There’s another factor affecting discretionary spending along with inflation, again related to the pandemic. David Silverman, senior director at Fitch Ratings, said in emailed comments following the May retail sales figures that they showed “consumers are less interested in buying more things and instead are focusing their attention on travel, entertainment, and other services.”
Some have called out retailers for not being ready for any of these various factors. “[R]etailers seemed to have taken an approach of full-bore for pandemic habits until they saw real evidence that the behavior was shifting — and, for inventory management, that’s way too late,” Nikki Baird, vice president of strategy for retail technology company Aptos, said in emailed comments. “You can’t stop a supply chain on a dime, as we already learned during the pandemic.”
All that said, the attention to inventories may be overstating the issue. Jason Miller, associate professor of logistics at Michigan State University, analyzed Q1 data for six major retailers who are also major importers: Walmart, Target, Home Depot, Lowe’s, Dollar Tree and Costco. With the exception of Costco, the days to turn inventory in Q1 this year increased over 2021 and 2019 by varying degrees. But, Miller said by email that the increases “aren't suggesting that these retailers will need to suddenly curtail a large percentage of their orders.”
Miller added, “My conclusion looking at this is that while we will see retailers be more deliberate in their ordering over the coming months, we are unlikely to see a sudden sharp drop in imports.”
But how big is the inventory decline, really?
With all that in mind, the holidays are going to be complicated, to say the least.
Asked how retailers are planning for holiday inventory, McQuiston said they were doing so “with a great deal of emotion.” Once again, the retail world is headed into a holiday season defined by — to use a word that has been overused but unavoidable since the pandemic began — uncertainty. A safe bet, with the understanding that everything could quickly turn, is that consumer momentum won’t be what it was last holiday cycle.
Fitch expects heightened promotions through the summer as retailers clear excess inventory. Silverman noted that “reduced inventory orders for the back half of the year could help overall industry health while easing some supply chain concerns.”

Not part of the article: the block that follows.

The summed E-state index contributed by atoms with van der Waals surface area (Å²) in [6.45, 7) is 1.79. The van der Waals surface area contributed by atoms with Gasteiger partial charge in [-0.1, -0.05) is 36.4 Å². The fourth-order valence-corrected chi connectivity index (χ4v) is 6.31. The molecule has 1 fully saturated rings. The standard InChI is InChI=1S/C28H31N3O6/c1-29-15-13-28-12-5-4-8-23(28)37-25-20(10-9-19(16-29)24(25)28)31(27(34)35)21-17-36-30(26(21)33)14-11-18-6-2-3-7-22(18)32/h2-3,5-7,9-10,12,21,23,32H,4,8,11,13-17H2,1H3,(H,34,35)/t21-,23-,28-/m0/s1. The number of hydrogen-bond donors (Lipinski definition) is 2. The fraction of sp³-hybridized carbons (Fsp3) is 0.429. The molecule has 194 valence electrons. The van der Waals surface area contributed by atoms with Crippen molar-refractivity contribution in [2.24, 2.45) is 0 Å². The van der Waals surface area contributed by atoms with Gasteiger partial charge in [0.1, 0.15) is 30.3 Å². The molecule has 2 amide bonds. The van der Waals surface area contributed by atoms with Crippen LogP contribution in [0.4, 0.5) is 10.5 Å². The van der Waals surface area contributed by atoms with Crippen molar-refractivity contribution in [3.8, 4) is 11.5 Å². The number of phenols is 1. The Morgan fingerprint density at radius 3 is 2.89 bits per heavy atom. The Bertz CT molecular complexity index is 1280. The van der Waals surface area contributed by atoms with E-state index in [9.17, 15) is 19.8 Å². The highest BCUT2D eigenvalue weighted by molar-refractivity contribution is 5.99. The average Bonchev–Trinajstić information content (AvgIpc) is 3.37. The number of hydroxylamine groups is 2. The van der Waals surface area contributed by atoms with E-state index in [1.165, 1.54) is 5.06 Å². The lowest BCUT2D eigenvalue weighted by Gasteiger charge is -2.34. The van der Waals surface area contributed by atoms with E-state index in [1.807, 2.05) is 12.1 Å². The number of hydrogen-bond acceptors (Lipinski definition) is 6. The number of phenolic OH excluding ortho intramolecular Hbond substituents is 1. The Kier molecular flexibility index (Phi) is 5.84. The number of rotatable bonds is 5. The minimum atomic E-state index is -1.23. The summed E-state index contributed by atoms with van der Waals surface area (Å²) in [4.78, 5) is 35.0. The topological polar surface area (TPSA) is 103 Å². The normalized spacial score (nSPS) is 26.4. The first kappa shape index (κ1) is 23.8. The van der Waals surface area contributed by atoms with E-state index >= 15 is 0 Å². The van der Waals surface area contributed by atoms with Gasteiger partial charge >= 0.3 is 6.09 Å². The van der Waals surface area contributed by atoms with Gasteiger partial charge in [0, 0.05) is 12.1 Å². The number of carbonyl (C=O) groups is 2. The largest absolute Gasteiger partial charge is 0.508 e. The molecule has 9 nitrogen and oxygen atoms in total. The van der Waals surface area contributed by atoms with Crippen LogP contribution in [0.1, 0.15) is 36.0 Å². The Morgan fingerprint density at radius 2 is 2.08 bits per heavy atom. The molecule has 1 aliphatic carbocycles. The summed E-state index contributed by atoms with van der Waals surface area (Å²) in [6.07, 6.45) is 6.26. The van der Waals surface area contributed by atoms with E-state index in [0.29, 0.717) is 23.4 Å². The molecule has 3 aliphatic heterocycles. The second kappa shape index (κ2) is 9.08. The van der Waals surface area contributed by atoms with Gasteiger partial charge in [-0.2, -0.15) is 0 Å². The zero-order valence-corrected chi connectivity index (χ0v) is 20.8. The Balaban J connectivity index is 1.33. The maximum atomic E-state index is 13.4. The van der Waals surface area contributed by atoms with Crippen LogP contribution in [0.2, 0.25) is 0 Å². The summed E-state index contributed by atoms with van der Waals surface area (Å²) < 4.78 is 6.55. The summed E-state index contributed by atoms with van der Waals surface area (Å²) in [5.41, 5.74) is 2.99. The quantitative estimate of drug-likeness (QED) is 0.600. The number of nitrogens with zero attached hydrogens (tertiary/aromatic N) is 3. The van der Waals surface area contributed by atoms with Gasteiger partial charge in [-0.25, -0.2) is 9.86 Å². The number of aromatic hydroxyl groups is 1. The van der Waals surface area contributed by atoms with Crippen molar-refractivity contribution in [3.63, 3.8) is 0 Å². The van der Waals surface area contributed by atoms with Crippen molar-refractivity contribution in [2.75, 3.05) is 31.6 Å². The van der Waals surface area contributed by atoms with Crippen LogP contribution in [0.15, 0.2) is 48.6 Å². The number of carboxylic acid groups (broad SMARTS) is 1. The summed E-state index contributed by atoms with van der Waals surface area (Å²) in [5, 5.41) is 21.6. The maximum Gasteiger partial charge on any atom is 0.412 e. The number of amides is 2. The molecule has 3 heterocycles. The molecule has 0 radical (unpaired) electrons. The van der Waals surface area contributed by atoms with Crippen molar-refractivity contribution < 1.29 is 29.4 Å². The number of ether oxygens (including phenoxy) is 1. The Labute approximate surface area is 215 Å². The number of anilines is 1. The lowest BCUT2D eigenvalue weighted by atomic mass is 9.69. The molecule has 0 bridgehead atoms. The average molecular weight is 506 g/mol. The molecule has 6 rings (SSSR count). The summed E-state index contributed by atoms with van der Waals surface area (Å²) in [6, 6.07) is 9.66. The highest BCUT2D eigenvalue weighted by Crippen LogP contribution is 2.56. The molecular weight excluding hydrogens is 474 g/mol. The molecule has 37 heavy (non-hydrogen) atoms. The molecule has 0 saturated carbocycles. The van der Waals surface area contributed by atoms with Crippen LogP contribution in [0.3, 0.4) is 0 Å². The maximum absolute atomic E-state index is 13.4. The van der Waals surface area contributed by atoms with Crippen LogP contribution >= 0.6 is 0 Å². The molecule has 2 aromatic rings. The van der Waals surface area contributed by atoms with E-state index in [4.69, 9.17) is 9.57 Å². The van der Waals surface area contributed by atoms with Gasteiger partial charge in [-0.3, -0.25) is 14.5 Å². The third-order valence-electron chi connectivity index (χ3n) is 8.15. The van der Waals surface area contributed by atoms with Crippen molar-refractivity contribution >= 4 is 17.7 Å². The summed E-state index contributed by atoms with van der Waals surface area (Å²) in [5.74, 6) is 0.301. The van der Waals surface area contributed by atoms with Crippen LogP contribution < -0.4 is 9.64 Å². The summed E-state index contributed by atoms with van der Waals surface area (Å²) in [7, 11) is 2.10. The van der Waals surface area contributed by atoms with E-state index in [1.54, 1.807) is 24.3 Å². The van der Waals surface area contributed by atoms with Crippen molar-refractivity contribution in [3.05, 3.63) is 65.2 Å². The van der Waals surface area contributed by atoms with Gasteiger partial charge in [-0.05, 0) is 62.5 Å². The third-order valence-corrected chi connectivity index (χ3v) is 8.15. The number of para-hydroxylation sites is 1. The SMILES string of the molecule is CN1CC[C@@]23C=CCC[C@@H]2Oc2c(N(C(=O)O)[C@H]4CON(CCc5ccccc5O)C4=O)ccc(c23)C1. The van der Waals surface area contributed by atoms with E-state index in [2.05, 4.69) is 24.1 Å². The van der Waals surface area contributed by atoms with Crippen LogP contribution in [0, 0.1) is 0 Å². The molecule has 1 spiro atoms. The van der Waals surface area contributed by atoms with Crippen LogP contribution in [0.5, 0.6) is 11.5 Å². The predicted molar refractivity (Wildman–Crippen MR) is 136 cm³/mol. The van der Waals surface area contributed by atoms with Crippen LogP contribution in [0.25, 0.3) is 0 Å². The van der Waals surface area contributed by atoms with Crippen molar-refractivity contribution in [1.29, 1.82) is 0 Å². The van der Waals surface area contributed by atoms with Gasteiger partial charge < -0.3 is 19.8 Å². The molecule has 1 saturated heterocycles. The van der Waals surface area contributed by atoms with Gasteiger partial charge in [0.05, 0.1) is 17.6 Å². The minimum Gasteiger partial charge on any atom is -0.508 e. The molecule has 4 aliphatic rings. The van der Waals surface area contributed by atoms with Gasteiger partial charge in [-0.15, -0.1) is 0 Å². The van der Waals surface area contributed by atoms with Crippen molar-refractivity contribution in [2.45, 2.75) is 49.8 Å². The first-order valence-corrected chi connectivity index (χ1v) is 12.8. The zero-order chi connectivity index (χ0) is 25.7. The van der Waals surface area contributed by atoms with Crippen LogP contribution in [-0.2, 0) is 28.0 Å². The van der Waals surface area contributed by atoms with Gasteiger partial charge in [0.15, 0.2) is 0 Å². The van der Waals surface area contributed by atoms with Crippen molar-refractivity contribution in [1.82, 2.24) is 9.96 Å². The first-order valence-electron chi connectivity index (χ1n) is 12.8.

For now, retail products are still shipping, Target’s cancelations notwithstanding. Imports in April remained at near record high volumes, according to tracking by the National Retail Federation and Hackett Associates.
“We’re in for a busy summer at the ports,” Jonathan Gold, NRF’s vice president for supply chain and customs policy, said in a June press release. “Back-to-school supplies are already arriving, and holiday merchandise will be right behind them.”
Government data pulled by Michigan State’s Miller also shows import levels well above 2019 levels in April (by 37%, according to Miller’s analysis). “What I want to emphasize is that there is no precedence beyond a monumental economic calamity (e.g., the original COVID shutdowns, the Great Recession) for sharp drops in volumes,” Miller said.
But whether retailers will be able to sell all the goods coming in today is the big question. And with freight, fuel and labor costs elevated for retailers, the pressure is on those doing the purchasing and inventory planning in a market that continues to defy prediction.
“There’s a lot of noise out there with inflation and rising [interest] rates,” Wolitzer said. “If retailers are able to flush out some of the non-performing goods, they’ll make room for strong purchases for the holiday season. But there’s only so much room on the floor and in their warehouses to take merchandise in. Which is why importers are facing delays or cancellations.”